OKLAHOMA CITY (AP) -- Chesapeake Energy posted a 40 percent decline in fourth-quarter net income with the glut of natural gas continuing to subdue prices, but the company easily beat Wall Street expectations and shares edged higher.
Natural gas accounted for 77 percent of its production in the fourth quarter, down from 82 percent a year earlier as it shifts production because of falling prices. It collected $2.07 per thousand cubic feet in the most recent quarter, down from $3.87 a year ago. Those prices include the impact of settled bets on the direction of natural gas prices.
Chesapeake predicted that 2013 production would be about flat with 2012, once planned asset sales are factored in.
The company earned $257 million, or 39 cents per share, for the quarter that ended Dec. 31. That was down from $429 million, or 63 cents per share, during the same period last year.
Revenue rose almost 30 percent to $3.54 billion, from $2.73 billion a year earlier.
Not counting one-time items, it would have earned $153 million, or 26 cents per share.
Wall Street had been looking for per-share earnings of 14 cents, according to analysts surveyed by FactSet, on revenue of $2.99 billion.
For all of 2012, it posted a net loss of $940 million, or $1.46 per share, because of a big charge to write down the value of its natural gas-producing property. In 2011 it earned $1.57 billion, or $2.32 per share.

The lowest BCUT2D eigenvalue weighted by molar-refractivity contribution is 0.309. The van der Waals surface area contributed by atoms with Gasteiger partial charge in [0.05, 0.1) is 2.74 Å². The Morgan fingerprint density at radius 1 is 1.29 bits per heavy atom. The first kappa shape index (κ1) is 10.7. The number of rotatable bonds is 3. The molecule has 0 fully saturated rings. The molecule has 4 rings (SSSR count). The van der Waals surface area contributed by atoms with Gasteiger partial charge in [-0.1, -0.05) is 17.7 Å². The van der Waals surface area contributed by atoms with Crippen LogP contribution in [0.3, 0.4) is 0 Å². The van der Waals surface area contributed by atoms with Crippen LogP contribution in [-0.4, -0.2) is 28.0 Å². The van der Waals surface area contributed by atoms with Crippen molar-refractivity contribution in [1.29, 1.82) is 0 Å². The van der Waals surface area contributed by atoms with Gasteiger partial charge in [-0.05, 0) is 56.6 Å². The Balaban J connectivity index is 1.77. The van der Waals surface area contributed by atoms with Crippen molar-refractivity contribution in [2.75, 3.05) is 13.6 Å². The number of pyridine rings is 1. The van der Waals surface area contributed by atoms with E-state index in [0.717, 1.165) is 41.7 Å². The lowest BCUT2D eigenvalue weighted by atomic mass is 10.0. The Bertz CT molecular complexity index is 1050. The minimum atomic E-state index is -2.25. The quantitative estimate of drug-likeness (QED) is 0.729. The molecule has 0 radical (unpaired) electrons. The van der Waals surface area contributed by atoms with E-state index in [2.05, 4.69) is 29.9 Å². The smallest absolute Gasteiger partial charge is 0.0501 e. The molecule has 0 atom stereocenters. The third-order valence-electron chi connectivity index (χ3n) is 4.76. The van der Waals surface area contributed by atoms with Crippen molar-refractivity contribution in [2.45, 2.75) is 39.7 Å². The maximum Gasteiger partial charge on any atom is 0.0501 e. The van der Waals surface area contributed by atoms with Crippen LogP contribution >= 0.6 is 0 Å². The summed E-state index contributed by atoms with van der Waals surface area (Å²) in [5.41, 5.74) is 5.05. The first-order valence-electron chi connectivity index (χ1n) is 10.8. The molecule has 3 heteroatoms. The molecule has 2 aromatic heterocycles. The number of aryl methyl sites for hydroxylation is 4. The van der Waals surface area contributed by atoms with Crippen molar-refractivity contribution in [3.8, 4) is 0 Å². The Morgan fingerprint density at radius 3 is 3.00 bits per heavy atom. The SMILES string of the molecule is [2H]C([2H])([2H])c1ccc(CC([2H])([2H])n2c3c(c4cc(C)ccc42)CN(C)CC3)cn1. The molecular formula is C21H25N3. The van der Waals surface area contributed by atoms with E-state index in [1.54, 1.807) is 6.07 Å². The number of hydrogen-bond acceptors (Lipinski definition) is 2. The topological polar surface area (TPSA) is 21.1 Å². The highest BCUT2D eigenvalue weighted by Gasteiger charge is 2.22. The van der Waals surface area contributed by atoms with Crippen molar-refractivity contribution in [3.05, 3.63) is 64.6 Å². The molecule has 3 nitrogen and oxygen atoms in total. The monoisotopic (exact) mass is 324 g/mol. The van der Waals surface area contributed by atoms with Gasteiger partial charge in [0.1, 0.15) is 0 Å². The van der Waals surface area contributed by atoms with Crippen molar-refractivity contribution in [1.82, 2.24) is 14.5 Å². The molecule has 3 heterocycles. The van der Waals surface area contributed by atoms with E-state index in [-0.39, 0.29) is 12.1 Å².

Those values can shift from year to year, and would rise with the price of natural gas.
Revenue rose 5.9 percent to $12.32 billion.
Shares rose by a dime to $20.34 in morning trading.
The results came a day after Chesapeake's board said an investigation into outgoing CEO Aubrey McClendon's personal financing deals with company partners found "no intentional misconduct" by McClendon or any other company managers.
Last spring Reuters reported that McClendon received loans of $1.4 billion from an investment firm called EIG Global Energy Partners that was negotiating a separate oil and gas deal with Chesapeake.
The probe found that the deals did not improperly benefit McClendon or increase costs to Chesapeake.
McClendon, who founded Chesapeake Energy Corp. in 1989 and saw it become the second largest natural gas producer in the U.S., was stripped of his role as board chairman in May.
Last month Chesapeake said McClendon would leave the company in April amid philosophical differences.